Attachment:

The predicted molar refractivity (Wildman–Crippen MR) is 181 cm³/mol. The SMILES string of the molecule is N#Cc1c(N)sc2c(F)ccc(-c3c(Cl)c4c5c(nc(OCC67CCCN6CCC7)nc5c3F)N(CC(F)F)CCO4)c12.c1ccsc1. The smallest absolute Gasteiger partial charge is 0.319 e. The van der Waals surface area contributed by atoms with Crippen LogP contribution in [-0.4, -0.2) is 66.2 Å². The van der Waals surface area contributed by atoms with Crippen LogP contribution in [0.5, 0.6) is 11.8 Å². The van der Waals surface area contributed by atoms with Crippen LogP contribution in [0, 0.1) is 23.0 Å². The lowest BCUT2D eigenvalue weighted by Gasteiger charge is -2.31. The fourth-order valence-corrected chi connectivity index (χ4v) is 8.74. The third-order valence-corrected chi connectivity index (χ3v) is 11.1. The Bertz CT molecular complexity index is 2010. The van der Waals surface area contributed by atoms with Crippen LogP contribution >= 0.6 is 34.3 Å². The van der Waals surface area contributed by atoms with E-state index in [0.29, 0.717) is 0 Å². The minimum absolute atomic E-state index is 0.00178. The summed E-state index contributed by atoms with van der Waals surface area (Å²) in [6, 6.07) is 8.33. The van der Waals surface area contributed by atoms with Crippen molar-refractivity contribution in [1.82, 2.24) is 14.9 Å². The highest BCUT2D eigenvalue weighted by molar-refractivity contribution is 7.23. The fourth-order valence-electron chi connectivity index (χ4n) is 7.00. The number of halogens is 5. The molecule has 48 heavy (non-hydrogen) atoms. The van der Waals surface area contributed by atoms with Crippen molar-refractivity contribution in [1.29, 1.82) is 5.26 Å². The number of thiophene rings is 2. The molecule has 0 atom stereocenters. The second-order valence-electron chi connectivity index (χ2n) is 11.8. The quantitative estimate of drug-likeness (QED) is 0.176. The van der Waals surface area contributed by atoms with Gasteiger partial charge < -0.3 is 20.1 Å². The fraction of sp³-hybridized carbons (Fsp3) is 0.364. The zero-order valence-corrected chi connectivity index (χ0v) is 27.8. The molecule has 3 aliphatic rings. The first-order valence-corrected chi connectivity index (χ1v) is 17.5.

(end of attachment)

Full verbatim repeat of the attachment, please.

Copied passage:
The predicted molar refractivity (Wildman–Crippen MR) is 181 cm³/mol. The SMILES string of the molecule is N#Cc1c(N)sc2c(F)ccc(-c3c(Cl)c4c5c(nc(OCC67CCCN6CCC7)nc5c3F)N(CC(F)F)CCO4)c12.c1ccsc1. The smallest absolute Gasteiger partial charge is 0.319 e. The van der Waals surface area contributed by atoms with Crippen LogP contribution in [-0.4, -0.2) is 66.2 Å². The van der Waals surface area contributed by atoms with Crippen LogP contribution in [0.5, 0.6) is 11.8 Å². The van der Waals surface area contributed by atoms with Crippen LogP contribution in [0, 0.1) is 23.0 Å². The lowest BCUT2D eigenvalue weighted by Gasteiger charge is -2.31. The fourth-order valence-corrected chi connectivity index (χ4v) is 8.74. The third-order valence-corrected chi connectivity index (χ3v) is 11.1. The Bertz CT molecular complexity index is 2010. The van der Waals surface area contributed by atoms with Crippen LogP contribution >= 0.6 is 34.3 Å². The van der Waals surface area contributed by atoms with E-state index in [0.29, 0.717) is 0 Å². The minimum absolute atomic E-state index is 0.00178. The summed E-state index contributed by atoms with van der Waals surface area (Å²) in [6, 6.07) is 8.33. The van der Waals surface area contributed by atoms with Crippen molar-refractivity contribution in [1.82, 2.24) is 14.9 Å². The highest BCUT2D eigenvalue weighted by molar-refractivity contribution is 7.23. The fourth-order valence-electron chi connectivity index (χ4n) is 7.00. The number of halogens is 5. The molecule has 48 heavy (non-hydrogen) atoms. The van der Waals surface area contributed by atoms with Crippen molar-refractivity contribution in [1.29, 1.82) is 5.26 Å². The number of thiophene rings is 2. The molecule has 0 atom stereocenters. The second-order valence-electron chi connectivity index (χ2n) is 11.8. The quantitative estimate of drug-likeness (QED) is 0.176. The van der Waals surface area contributed by atoms with Gasteiger partial charge < -0.3 is 20.1 Å². The fraction of sp³-hybridized carbons (Fsp3) is 0.364. The zero-order valence-corrected chi connectivity index (χ0v) is 27.8. The molecule has 3 aliphatic rings. The first-order valence-corrected chi connectivity index (χ1v) is 17.5.